On Movies: Violent dramas translate well to the screen
This article first appeared in the St. Louis Beacon, July 9, 2010 - Lisbeth Salander (Noomi Rapace), the girl with the dragon tattoo in the movie of the same name, enjoys a nano-second of Caribbean lassitude to begin "The Girl Who Played with Fire," the second film in the Millennium trilogy. Then she heads home to Sweden in full attack mode. Once again, evil men are trying to harm both her and crusading journalist Mikael Blomkvist (Michael Nyqvist), and she is determined to beat them to the punch.
Although not quite as shockingly violent as "The Girl with the Dragon Tattoo," "Played with Fire," which involves an investigation of an international prostitution ring, has scenes of vicious brutality, mostly directed against women. Indeed, violence against women is the theme of the Millennium trilogy of books and films, and the original title of the first book was "Men Who Hate Women."
Among the men who fall into that category are Lisbeth's father, a nasty piece of Slavic work who still bears the deep scars of Lisbeth's childhood rebellion against his misogynist family regime. The action proceeds on several fronts, and the movie is bracing and dramatically satisfying, although it could be confusing if you haven't seen the first movie.
Fortunately, "The Girl with the Dragon Tattoo" is available on DVD and is showing (as of July 9) at the Hi-Pointe, and I would recommend watching it before tackling "The Girl Who Played with Fire." That will set you up for the third film in the trilogy, "The Girl Who Kicked the Hornet's Nest," which should be along in a couple of months.
Opens Friday July 9 at the Plaza Frontenac
'The Killer Inside Me’
British director Michael Winterbottom ("9 Songs") generally remains faithful to the blacker-than-night vision of American novelist Jim Thompson in "The Killer Inside Me," the nasty-tempered story of a psychopathic deputy sheriff who manages to pass himself off as a really sweet fellow for longer than is perhaps totally believable. Casey Affleck does a good job in the lead role of Lou Ford, maintaining a calm, acquiescent demeanor and apparently sweet disposition right up to the moment he begins beating someone, usually a woman, to death with his fists and feet. (This seems to be the week for movies about violence against women.)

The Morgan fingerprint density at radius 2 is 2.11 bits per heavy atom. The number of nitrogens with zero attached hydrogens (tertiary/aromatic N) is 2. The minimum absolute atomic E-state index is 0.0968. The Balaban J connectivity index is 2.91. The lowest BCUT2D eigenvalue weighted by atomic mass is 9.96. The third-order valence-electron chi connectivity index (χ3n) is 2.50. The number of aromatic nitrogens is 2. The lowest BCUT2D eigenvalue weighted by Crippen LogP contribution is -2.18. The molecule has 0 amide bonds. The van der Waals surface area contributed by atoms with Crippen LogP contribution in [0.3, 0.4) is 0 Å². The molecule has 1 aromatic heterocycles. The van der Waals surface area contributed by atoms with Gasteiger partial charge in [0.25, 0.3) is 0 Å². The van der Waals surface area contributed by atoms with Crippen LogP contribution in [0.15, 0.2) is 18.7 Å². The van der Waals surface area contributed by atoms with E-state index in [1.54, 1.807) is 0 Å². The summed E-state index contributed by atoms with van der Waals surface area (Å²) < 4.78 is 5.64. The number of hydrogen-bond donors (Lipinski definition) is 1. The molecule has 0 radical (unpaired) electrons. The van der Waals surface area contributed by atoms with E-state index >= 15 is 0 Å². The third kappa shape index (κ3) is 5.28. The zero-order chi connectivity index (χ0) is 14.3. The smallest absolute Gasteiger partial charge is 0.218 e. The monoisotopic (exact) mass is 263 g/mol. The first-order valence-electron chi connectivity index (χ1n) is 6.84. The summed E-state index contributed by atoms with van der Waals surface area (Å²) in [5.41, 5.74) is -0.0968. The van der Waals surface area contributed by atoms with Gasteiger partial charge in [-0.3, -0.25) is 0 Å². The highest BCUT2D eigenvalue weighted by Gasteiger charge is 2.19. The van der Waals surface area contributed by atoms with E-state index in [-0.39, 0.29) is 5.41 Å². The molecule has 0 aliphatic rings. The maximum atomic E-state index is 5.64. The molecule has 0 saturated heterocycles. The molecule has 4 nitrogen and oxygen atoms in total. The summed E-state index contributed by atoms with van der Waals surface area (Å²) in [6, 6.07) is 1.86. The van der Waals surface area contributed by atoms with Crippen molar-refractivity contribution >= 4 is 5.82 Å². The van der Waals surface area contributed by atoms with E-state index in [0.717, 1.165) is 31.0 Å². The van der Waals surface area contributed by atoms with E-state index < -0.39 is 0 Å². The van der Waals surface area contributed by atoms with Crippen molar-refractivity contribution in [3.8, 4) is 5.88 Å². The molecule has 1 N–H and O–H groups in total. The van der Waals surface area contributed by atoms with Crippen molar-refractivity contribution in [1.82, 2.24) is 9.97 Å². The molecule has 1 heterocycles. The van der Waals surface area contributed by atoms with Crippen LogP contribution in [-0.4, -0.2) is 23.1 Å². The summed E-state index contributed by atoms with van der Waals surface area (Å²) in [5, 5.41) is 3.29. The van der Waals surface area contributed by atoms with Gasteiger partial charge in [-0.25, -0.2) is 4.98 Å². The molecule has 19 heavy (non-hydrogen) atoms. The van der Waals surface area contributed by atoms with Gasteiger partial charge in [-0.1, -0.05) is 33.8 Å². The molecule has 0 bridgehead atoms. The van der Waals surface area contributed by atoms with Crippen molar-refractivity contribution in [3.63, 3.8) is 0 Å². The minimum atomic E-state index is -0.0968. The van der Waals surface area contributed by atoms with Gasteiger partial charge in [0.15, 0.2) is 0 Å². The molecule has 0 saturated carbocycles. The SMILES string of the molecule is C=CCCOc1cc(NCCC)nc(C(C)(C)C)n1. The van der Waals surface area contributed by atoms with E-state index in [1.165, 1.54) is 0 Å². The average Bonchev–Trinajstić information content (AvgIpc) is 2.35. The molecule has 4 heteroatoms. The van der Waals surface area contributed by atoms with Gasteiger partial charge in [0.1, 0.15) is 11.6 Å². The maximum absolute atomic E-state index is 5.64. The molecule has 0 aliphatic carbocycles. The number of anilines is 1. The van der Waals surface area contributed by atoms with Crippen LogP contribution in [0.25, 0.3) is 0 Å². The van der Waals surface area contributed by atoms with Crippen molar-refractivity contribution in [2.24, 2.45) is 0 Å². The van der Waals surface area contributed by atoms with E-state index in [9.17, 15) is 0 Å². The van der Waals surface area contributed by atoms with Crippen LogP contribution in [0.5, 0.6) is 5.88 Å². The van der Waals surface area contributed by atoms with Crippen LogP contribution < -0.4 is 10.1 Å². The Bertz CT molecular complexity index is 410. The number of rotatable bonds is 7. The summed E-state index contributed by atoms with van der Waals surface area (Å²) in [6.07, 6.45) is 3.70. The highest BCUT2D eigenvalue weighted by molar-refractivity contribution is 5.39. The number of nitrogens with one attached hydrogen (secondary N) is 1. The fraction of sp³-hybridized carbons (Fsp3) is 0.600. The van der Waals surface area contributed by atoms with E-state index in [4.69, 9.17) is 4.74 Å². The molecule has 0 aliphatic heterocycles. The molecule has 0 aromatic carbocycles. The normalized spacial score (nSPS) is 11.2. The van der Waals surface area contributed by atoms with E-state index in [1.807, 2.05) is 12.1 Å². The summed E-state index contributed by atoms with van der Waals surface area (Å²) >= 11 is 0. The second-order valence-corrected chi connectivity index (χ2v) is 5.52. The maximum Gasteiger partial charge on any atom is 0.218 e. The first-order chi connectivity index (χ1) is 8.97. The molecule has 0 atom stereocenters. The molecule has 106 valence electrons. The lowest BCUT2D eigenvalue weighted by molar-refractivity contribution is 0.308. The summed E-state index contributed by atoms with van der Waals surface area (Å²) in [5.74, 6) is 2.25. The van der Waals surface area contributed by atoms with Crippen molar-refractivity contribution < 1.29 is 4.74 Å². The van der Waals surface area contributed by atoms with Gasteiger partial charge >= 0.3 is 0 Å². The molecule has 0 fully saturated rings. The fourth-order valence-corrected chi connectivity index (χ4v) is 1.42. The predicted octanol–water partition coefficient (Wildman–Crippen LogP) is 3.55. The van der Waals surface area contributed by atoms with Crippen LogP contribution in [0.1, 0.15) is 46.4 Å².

Although some of the characters and plot points are insufficiently explained - what is the nature of the labor union that people keep talking about? - Winterbottom keeps this cinematic vehicle moving at cruising speed through the parched Texas plains. "The Killer Inside Me" is mostly a solid and thought-provoking study of one of the most skin-crawly characters in pulp fiction, although Winterbottom does enjoy lingering on the thrashing of women's bottoms - hmmm - more than might be considered seemly.
The Texas music in the background is used to good effect, with one exception - toward the end, a man is running away from certain death, and Winterbottom cues up a comic banjo right out of "Bonnie and Clyde." Not funny, Michael. Jim Thompson wasn't kidding around.
Opens Friday July 9 at the Tivoli
Harper Barnes, the author of Never Been A Time: The 1917 Race Riot That Sparked The Civil Rights Movement, has also been a long-time reviewer of movies.